Melissa recalls how she struggled to find resources about lung cancer.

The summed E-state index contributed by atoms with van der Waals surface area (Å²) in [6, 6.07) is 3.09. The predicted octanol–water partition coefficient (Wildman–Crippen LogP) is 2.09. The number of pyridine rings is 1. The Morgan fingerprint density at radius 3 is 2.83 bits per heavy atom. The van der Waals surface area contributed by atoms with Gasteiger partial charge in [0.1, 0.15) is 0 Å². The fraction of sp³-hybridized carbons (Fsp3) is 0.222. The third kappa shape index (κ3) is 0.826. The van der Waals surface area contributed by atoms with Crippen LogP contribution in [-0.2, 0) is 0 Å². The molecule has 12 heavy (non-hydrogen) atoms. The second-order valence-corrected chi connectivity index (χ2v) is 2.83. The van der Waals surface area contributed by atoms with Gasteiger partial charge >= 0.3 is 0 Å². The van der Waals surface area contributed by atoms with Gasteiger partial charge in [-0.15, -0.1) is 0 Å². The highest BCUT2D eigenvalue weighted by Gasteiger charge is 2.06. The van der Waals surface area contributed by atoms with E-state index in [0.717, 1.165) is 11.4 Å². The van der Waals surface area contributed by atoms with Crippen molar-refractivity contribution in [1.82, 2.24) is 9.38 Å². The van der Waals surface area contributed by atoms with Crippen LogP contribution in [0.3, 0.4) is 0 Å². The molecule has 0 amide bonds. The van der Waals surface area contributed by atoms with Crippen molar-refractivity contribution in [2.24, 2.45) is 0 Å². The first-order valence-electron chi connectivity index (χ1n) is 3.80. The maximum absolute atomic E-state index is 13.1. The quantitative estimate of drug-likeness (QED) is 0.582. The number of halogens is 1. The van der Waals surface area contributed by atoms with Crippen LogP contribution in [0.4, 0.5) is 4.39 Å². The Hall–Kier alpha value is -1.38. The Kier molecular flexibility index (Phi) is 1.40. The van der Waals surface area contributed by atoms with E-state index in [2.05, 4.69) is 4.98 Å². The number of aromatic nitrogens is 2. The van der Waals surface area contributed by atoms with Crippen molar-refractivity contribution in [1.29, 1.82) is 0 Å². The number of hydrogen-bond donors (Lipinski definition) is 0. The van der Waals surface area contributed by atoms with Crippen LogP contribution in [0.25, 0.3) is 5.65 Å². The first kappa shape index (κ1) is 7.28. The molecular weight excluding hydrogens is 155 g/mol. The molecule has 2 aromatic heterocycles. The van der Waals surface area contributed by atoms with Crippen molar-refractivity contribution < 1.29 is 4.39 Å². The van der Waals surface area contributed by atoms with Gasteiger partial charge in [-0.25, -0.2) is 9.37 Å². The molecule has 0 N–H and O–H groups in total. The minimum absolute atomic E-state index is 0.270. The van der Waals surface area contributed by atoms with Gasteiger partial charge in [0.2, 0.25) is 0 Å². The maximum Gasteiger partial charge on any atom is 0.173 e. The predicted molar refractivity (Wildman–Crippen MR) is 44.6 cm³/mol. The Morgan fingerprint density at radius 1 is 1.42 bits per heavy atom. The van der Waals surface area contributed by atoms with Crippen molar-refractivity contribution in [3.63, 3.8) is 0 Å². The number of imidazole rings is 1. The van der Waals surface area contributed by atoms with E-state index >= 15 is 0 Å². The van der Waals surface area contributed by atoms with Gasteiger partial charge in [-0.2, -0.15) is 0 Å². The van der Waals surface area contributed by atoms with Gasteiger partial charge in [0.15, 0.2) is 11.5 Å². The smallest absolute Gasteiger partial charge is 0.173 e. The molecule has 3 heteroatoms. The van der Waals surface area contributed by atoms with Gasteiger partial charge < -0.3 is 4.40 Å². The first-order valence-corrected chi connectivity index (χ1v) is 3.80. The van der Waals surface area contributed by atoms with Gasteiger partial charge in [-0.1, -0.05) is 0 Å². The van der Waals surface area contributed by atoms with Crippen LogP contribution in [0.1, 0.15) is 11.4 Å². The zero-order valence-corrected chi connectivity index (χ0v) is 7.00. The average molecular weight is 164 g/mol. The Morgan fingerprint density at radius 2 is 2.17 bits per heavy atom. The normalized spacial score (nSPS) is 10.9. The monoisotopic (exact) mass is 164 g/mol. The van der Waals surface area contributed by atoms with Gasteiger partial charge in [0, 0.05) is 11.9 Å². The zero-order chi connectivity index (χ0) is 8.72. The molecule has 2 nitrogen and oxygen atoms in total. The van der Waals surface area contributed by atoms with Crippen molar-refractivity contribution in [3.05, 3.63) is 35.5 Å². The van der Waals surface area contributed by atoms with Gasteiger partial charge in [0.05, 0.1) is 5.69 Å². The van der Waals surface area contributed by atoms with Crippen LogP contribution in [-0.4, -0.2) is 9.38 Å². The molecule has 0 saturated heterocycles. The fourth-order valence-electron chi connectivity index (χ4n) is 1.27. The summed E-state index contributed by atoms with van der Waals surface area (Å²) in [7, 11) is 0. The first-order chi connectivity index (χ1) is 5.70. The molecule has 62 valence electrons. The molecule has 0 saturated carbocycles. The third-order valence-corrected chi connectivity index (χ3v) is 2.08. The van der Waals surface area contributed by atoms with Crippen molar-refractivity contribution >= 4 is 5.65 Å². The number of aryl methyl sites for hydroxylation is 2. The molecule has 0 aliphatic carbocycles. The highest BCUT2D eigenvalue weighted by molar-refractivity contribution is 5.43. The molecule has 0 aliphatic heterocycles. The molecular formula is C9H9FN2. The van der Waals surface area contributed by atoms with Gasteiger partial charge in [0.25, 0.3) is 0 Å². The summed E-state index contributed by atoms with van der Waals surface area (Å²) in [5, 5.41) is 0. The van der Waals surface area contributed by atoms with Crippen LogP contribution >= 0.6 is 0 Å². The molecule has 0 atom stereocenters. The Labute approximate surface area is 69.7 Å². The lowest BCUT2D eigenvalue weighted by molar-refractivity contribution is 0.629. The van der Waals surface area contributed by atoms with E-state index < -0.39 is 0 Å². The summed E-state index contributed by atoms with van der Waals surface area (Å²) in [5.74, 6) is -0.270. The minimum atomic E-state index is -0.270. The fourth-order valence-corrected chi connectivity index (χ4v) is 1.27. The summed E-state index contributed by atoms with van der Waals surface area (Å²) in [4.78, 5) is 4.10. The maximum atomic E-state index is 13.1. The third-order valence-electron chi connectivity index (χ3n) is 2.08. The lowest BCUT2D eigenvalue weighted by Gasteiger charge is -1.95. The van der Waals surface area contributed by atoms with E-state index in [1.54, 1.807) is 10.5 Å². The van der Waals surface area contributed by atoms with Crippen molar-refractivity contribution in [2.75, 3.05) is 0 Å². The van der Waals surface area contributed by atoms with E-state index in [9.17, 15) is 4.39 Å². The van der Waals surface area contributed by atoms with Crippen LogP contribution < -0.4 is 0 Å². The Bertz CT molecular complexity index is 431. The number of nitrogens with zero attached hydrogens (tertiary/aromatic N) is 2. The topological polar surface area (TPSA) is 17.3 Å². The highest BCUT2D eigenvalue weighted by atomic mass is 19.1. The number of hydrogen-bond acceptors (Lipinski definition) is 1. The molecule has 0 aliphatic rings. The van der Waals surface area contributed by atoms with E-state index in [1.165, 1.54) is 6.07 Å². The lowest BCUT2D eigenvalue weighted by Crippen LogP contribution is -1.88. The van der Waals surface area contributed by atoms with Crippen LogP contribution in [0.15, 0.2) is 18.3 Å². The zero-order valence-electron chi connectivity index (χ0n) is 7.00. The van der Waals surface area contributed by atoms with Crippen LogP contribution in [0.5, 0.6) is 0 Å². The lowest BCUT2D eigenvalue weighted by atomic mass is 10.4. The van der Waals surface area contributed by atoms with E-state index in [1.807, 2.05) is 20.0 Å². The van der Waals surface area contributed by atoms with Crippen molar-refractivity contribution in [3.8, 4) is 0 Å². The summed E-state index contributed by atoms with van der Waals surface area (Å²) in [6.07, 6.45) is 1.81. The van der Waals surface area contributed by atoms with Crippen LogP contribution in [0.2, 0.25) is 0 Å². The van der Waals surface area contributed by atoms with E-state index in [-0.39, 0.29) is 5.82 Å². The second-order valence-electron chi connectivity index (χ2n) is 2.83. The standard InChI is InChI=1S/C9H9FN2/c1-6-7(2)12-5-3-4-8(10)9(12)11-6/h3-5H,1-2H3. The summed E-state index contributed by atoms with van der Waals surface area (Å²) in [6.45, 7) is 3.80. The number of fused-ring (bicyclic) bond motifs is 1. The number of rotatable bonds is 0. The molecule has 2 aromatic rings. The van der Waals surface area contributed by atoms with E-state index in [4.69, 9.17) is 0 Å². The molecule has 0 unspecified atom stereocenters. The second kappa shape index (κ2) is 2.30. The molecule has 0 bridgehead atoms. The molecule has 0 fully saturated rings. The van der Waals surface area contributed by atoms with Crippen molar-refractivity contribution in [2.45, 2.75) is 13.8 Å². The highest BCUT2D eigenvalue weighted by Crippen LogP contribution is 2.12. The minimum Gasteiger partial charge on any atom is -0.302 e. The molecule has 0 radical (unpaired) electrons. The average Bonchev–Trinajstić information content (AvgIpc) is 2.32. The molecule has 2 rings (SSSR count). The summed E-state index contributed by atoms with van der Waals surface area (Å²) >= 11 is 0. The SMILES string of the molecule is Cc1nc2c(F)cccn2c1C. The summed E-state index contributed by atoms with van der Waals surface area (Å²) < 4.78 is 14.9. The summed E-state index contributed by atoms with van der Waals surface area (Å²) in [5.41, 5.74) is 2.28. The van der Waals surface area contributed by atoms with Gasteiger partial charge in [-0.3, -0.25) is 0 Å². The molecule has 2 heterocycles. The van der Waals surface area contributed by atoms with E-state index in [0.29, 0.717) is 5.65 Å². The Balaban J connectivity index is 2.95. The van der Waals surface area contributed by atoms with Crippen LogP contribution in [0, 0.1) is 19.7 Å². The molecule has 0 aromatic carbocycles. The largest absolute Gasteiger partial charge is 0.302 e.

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Michelle: This website just, you are launching it next week. It took you a month to, to develop it. I won’t tell you how long it took to develop EmpowHer, a lot longer than a month. But it’s, it’s so fabulous that you are doing this because it’s a resource for women and I would imagine that in your experience, and I don’t want to speak for you. So I want you to share, what was it like as you were trying to find the resources that you needed as you were going through this? Melissa: As I was going through—looking for information for myself it, it was very confusing. There are so many resources out there and there are so many different ‘salesy’ types of organizations. You really have to filter through what information is good, what information is bad, what is most up-to-date statistics, what statistics are conflicting with, you know, this, so filtering through all that stuff is just a nightmare and especially when you have information being sent by loved ones. They mean well. They want to send you information that they think is the most up-to-date. It’s just, you know, it’s really difficult. And you also want to be careful because there’s a lot of information that maybe isn’t so positive and you, I don’t know, you just have to really go with blinders almost and try to find the information that is relative to you, that’s from a credible source like the American Cancer Society. Michelle: Right, did you find that there was gender-specific information for women specifically who are diagnosed with lung cancer? Melissa: Not really. No, not really. In all the message boards and statistics that I saw most of it was kind of lumped together and, you know, the strange thing is that there wasn’t really so much an emphasis on lung cancer. A lot of the hype is around breast cancer and skin cancer because that’s what most of us hear about, right? But what people don’t know is that lung cancer is actually the deadliest form of cancer. So I think that’s something that’s, you know, really important that people need to know about because there is no screening for lung cancer. Many times, 90 percent of the time it’s found too late. Michelle: Right, and there are I guess now they have, there are tests that you can do ahead of time like CT scans to see, and I guess MRIs, as well, to see if there’s any cancer activity in the lungs before it spreads. But we know it’s the number two killer in women, but most women don’t know that. Most people don’t know that and it can be in your body for a long period of time. So it’s, it’s interesting the gender-specific part of this has not really surfaced and that was one of the things that I picked up through my own experiences that we needed to get this information into the hands of women so that they could be armed and prepared. And so what you are doing is just helping not only in, are you arming yourself, but now you can take all that knowledge and wisdom and you can help in arming other woman, which is what you are doing with your blog. Melissa: Right, and the thing is that there’s a lot of women out there that are afraid to ask the right questions and fortunately when I was diagnosed I had a mentor, somebody that came in and right from the get-go they had suggested, you’ve got to make sure that you’re your own health advocate. You’ve got to ask the right questions. Don’t be afraid because if you don’t you’re just going to be lost in the healthcare system. Make sure that you have a voice because otherwise you are not going to get the right treatment and you are not going to get the best treatment that you deserve. So throughout this entire process I always made sure that I had a caregiver that could speak for me if I wasn’t able to speak or, you know, I was in a state of mind where I could ask the right questions because a lot of times the doctors, you know, they are rushing through. They don’t have time to always address every little thing. So you just, you have to have that voice. Michelle: Good, i